Writing E-Tips
January 2006   
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"We will open the book. Its pages are blank.
We are going to put words on them ourselves.
The book is called Opportunity and its first chapter is New Year's Day."

—Edith Lovejoy Pierce


Types of Writing, Part I

Memos That Sing

     Whether paper or electronic, memos are quick, efficient ways to provide information or updates. Here are some quick tips for making your memos work for you.

Heading

Type the title “Memo” or “Memorandum” centered at the top of the page. Beneath that, flush left, include the following items, either single- or double-spaced.

Date: September 14, 2005
To:  Ty Harris
From: Maria Sanchez
Subject: Atlanta Conference

Body

The body of the memo should include an opening, a middle, and a closing.

  • Opening

    The opening should briefly expand on the subject line, offering more details and information.

I hope your experience at the Atlanta conference was both enjoyable and informational.

  • Middle

    The middle of the memo presents your main reasons for writing. You may use a numbered or bulleted list, and you should double-space between paragraphs or items in the list.

As discussed, you will present your findings at the Wednesday morning meeting. At that time, we will be interested in hearing the following:

  1. Your take on the latest and upcoming technology and how we might incorporate it
  2. Any new contacts you made and their possible future roles in our operation
  3. Any changes you would suggest in our marketing strategies, based on your observations of the competition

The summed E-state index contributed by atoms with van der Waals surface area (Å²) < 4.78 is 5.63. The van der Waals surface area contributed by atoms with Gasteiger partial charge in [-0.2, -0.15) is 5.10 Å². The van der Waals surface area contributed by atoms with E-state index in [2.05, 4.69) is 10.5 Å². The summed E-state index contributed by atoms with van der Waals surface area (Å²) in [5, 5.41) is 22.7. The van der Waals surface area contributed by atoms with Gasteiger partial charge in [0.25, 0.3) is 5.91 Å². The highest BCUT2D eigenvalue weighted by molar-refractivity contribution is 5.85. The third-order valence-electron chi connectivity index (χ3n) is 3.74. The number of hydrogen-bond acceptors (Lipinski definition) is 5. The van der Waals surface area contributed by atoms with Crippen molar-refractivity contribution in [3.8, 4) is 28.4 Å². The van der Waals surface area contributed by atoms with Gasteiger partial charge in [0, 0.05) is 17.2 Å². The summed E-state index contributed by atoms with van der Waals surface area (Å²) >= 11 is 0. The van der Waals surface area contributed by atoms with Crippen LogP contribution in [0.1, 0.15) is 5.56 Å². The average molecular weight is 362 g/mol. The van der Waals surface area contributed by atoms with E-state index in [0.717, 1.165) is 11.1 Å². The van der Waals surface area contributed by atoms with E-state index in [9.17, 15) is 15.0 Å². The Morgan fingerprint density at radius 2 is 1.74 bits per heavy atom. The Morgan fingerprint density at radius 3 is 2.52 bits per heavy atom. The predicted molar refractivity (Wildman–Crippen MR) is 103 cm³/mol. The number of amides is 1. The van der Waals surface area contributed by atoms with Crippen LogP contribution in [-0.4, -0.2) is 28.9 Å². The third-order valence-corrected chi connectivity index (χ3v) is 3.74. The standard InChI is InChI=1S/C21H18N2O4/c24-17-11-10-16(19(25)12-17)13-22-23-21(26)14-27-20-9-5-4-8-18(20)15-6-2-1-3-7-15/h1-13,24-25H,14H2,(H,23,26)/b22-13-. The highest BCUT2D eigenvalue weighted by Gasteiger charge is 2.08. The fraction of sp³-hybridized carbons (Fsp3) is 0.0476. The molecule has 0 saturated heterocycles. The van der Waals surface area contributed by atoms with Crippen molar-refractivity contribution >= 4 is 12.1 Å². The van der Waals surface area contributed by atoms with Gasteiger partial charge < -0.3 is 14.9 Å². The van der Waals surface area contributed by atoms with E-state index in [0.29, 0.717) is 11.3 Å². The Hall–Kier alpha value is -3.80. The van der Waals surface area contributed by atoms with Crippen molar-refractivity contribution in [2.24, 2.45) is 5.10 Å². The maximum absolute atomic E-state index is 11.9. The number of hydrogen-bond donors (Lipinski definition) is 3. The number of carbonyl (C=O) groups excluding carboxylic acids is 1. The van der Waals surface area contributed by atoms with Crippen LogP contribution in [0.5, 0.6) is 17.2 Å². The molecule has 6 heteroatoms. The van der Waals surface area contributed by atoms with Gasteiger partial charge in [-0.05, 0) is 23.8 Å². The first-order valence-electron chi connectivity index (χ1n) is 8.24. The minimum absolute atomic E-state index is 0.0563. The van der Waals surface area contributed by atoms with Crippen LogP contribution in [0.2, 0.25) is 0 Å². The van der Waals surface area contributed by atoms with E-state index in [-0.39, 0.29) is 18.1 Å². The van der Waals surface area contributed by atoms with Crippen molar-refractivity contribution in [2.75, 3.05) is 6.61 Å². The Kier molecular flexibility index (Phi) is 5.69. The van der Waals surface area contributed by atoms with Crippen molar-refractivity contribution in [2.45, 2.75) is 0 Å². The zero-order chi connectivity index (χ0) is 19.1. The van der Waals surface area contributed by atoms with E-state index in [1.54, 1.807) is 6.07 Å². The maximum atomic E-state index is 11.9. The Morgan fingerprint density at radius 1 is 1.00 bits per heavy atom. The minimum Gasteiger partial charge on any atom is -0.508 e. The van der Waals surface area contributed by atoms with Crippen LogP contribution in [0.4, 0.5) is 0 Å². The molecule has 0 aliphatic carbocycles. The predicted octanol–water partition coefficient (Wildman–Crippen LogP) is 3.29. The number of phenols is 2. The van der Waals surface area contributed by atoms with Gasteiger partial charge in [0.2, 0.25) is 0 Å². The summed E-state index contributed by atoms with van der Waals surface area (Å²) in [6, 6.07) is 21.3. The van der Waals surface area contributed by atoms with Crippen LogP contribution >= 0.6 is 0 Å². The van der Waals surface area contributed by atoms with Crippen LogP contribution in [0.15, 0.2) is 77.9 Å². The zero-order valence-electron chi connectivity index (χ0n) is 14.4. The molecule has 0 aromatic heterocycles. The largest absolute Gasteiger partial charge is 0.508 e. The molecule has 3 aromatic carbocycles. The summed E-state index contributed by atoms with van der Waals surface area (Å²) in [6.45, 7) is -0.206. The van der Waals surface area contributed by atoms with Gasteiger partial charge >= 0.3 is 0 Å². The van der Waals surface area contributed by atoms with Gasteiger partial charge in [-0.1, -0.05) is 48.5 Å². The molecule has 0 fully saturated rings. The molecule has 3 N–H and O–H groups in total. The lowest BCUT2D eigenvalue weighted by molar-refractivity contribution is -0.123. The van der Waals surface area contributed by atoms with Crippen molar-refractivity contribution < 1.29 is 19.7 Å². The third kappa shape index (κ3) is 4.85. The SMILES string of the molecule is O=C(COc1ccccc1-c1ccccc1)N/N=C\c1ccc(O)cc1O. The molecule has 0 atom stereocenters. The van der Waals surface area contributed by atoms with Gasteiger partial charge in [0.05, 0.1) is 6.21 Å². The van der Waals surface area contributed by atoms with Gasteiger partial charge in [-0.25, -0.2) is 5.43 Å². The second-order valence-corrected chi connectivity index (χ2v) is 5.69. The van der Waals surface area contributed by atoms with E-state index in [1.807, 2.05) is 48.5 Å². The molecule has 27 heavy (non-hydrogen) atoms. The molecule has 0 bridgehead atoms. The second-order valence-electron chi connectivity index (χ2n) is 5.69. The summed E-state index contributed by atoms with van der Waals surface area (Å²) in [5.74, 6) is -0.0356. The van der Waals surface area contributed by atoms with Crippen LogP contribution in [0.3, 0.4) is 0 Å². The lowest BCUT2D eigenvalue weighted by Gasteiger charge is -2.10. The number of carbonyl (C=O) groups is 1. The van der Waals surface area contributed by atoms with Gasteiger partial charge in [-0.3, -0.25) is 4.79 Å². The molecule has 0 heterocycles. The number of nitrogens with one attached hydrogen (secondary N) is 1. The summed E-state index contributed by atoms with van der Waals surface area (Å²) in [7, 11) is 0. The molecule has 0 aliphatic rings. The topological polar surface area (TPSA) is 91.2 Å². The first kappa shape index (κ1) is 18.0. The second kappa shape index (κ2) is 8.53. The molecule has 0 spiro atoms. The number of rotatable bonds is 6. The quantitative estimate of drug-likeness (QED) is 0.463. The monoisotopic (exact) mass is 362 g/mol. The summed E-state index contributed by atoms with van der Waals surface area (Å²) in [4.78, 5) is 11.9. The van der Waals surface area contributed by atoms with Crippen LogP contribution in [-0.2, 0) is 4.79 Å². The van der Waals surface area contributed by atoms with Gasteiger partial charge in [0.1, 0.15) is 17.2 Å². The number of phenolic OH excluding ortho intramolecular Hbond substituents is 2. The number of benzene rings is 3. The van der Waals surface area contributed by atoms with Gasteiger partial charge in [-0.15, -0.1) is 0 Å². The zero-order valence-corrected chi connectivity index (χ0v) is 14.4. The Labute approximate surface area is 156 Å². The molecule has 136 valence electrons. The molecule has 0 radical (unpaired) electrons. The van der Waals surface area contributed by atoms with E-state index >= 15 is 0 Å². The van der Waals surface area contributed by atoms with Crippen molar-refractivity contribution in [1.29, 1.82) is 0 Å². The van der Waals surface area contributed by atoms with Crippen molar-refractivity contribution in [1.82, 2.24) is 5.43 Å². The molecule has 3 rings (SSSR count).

• Closing

    The closing ends the memo and explains any action required on the part of the reader.

I am looking forward to your report. Please let me know if there is anything you need from me in the way of presentation materials or equipment.

Hints for Writing and Sending Memos

Keep them brief. If your memo is longer than one page, try to have at least two lines on the second page, which should be headed with your name and date.

Don’t send memos for every little thing. Besides wasting paper or clogginh e-mail in-boxes, your memos will lose clout. If possible, group bits of information and send fewer memos.

Be professional. Even though memos are a little less formal than other types of writing, keep your tone professional and polite. Never make negative or accusatory remarks in a memo.

Mark confidential material. If you are discussing a sensitive issue, mark the memo as “Confidential” and send it in a sealed envelope, also marked “Confidential.”

The preceding tips are from
Write for Business:
A Compact Guide to Writing and Communicating

Now available for purchase at upwritepress.com

What are your plans for the New Year? Perhaps your business goals include new projects or new directions. Maybe you plan to start a new business or expand into new markets. Whatever your ambitions, you’ll want to improve your writing as well. Good communication skills will be invaluable as you work to bring your career to the next level, and we hope you will continue to enjoy our monthly e-tips along your way. We at UpWrite Press want to be there for you in the coming year, helping you advance your plans and achieve your dreams.

Happy New Year!

In the February Issue: E-Mail Messages


Write for Business: A Compact Guide to Writing and Communicating
is available for purchase at 1-800-261-0637 ext. 10,
or on the Web at http://www.upwritepress.com.

"Writing E-Tips" is a publication of UpWrite Press, Inc.
P.O. Box 460, Burlington, Wisconsin 53105.
Copyright =A9 2005, UpWrite Press. All rights reserved.